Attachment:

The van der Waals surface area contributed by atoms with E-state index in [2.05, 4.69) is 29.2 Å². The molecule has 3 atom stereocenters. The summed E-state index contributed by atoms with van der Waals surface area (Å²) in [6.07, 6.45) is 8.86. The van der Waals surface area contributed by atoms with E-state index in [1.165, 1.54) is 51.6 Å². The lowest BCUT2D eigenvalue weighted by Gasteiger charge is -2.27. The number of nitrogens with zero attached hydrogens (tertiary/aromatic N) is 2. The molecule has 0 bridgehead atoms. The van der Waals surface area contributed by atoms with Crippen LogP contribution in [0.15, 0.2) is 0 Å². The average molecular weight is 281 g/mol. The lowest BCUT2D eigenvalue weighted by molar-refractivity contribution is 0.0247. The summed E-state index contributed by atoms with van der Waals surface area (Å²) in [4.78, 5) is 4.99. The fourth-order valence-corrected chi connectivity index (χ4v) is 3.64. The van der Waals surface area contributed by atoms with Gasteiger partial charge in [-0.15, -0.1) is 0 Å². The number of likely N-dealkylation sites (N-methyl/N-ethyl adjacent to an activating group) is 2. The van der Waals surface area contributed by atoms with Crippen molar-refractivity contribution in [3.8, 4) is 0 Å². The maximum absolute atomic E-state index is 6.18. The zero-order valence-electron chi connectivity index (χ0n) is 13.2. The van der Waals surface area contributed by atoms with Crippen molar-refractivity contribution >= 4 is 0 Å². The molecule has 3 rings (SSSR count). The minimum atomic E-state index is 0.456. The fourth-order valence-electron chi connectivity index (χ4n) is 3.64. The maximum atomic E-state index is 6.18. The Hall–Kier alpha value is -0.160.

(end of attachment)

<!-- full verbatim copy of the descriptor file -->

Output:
The van der Waals surface area contributed by atoms with E-state index in [2.05, 4.69) is 29.2 Å². The molecule has 3 atom stereocenters. The summed E-state index contributed by atoms with van der Waals surface area (Å²) in [6.07, 6.45) is 8.86. The van der Waals surface area contributed by atoms with E-state index in [1.165, 1.54) is 51.6 Å². The lowest BCUT2D eigenvalue weighted by Gasteiger charge is -2.27. The number of nitrogens with zero attached hydrogens (tertiary/aromatic N) is 2. The molecule has 0 bridgehead atoms. The van der Waals surface area contributed by atoms with Crippen LogP contribution in [0.15, 0.2) is 0 Å². The average molecular weight is 281 g/mol. The lowest BCUT2D eigenvalue weighted by molar-refractivity contribution is 0.0247. The summed E-state index contributed by atoms with van der Waals surface area (Å²) in [4.78, 5) is 4.99. The fourth-order valence-corrected chi connectivity index (χ4v) is 3.64. The van der Waals surface area contributed by atoms with Gasteiger partial charge in [-0.15, -0.1) is 0 Å². The number of likely N-dealkylation sites (N-methyl/N-ethyl adjacent to an activating group) is 2. The van der Waals surface area contributed by atoms with Crippen molar-refractivity contribution in [3.8, 4) is 0 Å². The maximum absolute atomic E-state index is 6.18. The zero-order valence-electron chi connectivity index (χ0n) is 13.2. The van der Waals surface area contributed by atoms with Crippen molar-refractivity contribution >= 4 is 0 Å². The molecule has 3 rings (SSSR count). The minimum atomic E-state index is 0.456. The fourth-order valence-electron chi connectivity index (χ4n) is 3.64. The maximum atomic E-state index is 6.18. The Hall–Kier alpha value is -0.160.